He was a Gibraltarian first and foremost; of mixed heritage in common with most of us. He was born in the latter third of the nineteenth century into the established merchant class of Gibraltar. His mother, Adelaide Peacock, was one of eight siblings born to a British father and a mother born in Gibraltar of Genoese extraction. The family were established ship owners and coal merchants. John Mackintosh Snr. was a native of Scotland who died a few months before John was born in that fateful year of 1865 when cholera and a smallpox epidemic ravaged the population of Gibraltar.

John made a late marriage aged 44, to Victoria Canepa, 13 years his junior. Together they had one daughter, born in December of 1910; unfortunately she suffered mental illness throughout her adult life. Before his marriage, he had fathered three sons with a Spanish lady.

After making provision for his daughter, extended family and staff members, John Mackintosh left his considerable fortune to the people of Gibraltar – his people. He left detailed instructions for the purchase of land and the building of several projects that have since become markers for the development of our collective social conscience.

Panorama of Gibraltar at sunset. Moorish Castle Gibraltar.PROVISION FOR THE ELDERLY

to found and endow in Gibraltar, suitable almshouses.. .for the aged poor…. to be called “the John Mackintosh Home

He indicated that a body of Governors be set up to administer the process and the Home, consisting of the leaders of the major religions in Gibraltar, the Roman Catholic Bishop, the Anglican Bishop, the Rabbi and also the Colonial Secretary. Thus, Mount Alvernia and the Jewish and Anglican homes for the elderly were built, fitted out and run until the Gibraltar Government took over their staffing and administration.


A new hospital wing was added to St. Bernard’s Hospital – again built and completely fitted out and equipped. Appropriately named John and Victoria, male and female medical wards and a private ward were lodged there, as was the hospital laboratory. With the relocation of the hospital to the Europort site, the Mackintosh Wing is being refurbished to provide much needed supported living accommodation for the elderly.


The will also made provision for the community to be endowed with a Cultural Centre. Accordingly, the John Mackintosh Hall was built and equipped and has been leased to the Government of Gibraltar for a peppercorn rent since the early 1960s to this very day. The Mackintosh Hall provides a theatre, meeting and conference facilities, a coffee shop and library. It is indeed fitting that a library, for the use of all the community, was provided. John Mackintosh’s father had been instrumental in the running of the Exchange and Library Committee, a body formed in protest at civilian exclusion from the Garrison Library. The Exchange and Library Committee became the foremost civilian body in the then fortress, and its committee was instrumental in gaining Gibraltarian colonial status and establishing the rights of British citizenship to those born in the Colony.


John Mackintosh saw the need to foster educational links with the United Kingdom and to promote the use of the English language. Education and specifically professional qualifications were largely the preserve of the rich; those who like John Mackintosh’s family, could afford to send their children away to private schools in England or Spain, depending on their family background.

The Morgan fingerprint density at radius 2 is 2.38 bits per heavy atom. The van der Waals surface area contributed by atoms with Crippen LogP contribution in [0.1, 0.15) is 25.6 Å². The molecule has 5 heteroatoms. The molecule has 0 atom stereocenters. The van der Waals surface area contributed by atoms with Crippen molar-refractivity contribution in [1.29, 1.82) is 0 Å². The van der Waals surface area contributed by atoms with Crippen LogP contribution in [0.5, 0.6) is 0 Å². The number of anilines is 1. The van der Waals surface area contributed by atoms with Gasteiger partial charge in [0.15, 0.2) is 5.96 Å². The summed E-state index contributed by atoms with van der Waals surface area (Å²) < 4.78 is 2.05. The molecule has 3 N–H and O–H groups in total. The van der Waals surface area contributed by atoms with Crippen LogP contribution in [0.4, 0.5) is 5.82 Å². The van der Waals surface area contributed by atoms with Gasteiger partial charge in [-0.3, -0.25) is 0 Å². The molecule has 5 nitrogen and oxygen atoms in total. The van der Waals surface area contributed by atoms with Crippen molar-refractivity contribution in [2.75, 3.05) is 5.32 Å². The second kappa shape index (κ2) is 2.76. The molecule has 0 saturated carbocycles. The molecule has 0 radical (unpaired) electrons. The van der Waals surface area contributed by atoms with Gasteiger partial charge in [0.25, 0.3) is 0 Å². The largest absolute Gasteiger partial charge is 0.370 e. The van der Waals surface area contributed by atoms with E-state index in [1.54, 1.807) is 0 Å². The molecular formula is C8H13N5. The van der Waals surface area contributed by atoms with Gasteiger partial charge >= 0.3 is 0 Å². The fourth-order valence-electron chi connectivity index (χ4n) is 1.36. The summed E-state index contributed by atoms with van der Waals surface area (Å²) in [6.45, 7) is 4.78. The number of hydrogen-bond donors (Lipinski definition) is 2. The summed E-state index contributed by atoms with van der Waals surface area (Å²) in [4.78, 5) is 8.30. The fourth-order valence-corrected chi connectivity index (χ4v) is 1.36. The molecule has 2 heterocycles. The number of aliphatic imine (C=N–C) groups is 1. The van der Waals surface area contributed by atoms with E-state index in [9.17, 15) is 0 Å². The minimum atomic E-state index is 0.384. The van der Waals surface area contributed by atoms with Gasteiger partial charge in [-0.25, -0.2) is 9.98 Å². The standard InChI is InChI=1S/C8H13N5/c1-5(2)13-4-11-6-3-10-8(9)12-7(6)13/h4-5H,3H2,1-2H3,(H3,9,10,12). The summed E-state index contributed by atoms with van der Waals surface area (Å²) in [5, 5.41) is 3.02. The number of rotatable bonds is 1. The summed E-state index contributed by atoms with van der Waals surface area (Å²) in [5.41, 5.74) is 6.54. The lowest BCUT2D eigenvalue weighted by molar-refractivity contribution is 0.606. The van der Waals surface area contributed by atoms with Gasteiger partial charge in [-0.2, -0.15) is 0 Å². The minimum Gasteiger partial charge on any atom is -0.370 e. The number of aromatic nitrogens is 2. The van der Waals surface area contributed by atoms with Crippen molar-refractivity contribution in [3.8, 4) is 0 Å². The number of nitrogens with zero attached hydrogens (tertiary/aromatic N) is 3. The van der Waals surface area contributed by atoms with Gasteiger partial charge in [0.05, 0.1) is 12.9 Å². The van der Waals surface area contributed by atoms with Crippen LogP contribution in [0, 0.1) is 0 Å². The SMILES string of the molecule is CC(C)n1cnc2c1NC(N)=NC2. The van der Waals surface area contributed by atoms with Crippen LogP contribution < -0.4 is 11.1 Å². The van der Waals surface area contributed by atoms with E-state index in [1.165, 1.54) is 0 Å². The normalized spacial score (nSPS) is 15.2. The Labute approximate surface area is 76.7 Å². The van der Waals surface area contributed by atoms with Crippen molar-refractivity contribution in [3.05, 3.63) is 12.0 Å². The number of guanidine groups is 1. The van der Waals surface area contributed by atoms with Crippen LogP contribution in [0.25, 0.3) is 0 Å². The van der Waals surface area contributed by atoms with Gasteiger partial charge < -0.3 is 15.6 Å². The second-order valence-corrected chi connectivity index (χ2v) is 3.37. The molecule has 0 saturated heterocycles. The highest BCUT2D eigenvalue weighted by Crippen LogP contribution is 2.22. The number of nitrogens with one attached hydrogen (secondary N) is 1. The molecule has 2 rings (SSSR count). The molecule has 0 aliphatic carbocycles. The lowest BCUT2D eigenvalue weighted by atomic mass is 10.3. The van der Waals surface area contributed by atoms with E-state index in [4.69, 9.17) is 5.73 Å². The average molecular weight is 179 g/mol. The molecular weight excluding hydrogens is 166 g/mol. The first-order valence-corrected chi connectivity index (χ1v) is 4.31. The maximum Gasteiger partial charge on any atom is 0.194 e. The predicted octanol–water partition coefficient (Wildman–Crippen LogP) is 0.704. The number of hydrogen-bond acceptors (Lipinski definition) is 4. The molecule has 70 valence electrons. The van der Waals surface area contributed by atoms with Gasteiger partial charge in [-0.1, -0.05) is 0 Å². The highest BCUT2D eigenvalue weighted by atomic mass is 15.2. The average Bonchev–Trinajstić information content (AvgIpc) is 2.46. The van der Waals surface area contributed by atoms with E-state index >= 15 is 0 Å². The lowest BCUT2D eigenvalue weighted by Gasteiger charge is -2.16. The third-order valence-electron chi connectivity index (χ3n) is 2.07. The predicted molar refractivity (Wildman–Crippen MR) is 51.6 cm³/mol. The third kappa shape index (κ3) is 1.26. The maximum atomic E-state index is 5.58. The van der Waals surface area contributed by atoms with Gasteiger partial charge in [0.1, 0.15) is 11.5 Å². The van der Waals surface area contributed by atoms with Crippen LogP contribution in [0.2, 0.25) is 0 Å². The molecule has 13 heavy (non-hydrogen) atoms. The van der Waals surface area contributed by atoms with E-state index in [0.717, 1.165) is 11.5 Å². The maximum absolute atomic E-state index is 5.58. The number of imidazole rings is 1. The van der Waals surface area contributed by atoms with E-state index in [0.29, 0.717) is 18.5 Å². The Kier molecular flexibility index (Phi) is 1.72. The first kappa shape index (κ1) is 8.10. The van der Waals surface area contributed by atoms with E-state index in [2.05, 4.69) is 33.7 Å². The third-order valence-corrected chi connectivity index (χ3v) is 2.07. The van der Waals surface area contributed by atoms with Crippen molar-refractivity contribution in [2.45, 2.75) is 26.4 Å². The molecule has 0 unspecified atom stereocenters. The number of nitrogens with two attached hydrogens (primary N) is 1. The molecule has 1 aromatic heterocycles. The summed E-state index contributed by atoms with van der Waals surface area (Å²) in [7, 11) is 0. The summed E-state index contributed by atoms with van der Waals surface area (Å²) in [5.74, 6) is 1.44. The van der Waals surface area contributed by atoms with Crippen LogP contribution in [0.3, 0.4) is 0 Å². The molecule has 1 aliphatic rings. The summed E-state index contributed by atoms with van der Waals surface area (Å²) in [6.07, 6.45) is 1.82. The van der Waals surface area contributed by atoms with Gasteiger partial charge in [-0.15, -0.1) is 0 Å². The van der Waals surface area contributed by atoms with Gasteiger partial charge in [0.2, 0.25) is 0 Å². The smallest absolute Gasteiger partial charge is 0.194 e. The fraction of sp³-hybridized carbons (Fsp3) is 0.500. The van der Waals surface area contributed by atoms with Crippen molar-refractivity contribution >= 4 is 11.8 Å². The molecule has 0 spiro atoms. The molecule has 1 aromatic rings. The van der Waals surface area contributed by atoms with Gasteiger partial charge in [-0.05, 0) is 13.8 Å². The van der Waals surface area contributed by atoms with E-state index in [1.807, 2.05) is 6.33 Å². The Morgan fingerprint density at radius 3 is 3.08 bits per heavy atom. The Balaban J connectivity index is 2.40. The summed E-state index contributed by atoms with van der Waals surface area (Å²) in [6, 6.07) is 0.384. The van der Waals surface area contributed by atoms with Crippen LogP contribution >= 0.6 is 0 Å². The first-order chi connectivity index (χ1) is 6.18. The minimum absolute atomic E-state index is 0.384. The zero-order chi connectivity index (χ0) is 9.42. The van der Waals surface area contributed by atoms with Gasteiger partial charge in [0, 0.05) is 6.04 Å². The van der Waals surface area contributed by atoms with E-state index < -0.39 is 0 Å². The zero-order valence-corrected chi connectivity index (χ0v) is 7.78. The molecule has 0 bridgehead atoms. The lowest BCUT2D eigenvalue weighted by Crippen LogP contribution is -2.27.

Victoria Mackintosh awarded educational scholarships from the start of the Trust, but prior to 1959 no records exist of who and how much each student received. The John Mackintosh Educational Trust was formally set up in 1972, and over the years, a total sum in excess of £1.2 million has been awarded, benefitting more than 400 young Gibraltarians.

The John Mackintosh Educational Trust has not only helped individuals but has awarded grants to Gibraltar’s secondary schools to help fund field trips for sixth formers. The Royal Shakespeare Company was also sponsored when it came to Gibraltar in 1988 and contributions for Shakespeare for Kidz were made in three consecutive years to 2010. Contributions were also made in 2016 and 2017 to the Shakespeare productions of Romeo and Juliet and Hamlet by the Young Shakespeare Company. Children from all Schools benefitted for these superb educational productions.

In 2012 a grant of £10,000 was made to the John Mackintosh Hall library for the purchase of books.

The John Mackintosh Educational Trust continues to provide grants for educational purposes to this day and is very pleased to sponsor the events for children and young people at the Gibunco International Literary since its inception in 2013, so that these events are free of charge.


Mrs Victoria Mackintosh was fully committed to her husband’s ethos of benefitting the community. When John Mackintosh died, she started putting into practice all that her husband had decreed. She did not stint, and took the lead role on the work until her death in 1958. There is a discreet memorial plaque in the Cathedral of St Mary the Crowned, dedicated to Victoria Mackintosh.

There is a small bust of John Mackintosh at the parliament building and John Mackintosh Square bears his name.

We did not ask him, but he gave. He did not know us, but he gifted us in ways in which we, as a community, are still benefitting. We remember him.

Delilah Yeo Smith ©
February 2012 

Gibraltar parliament on John Mackintosh Square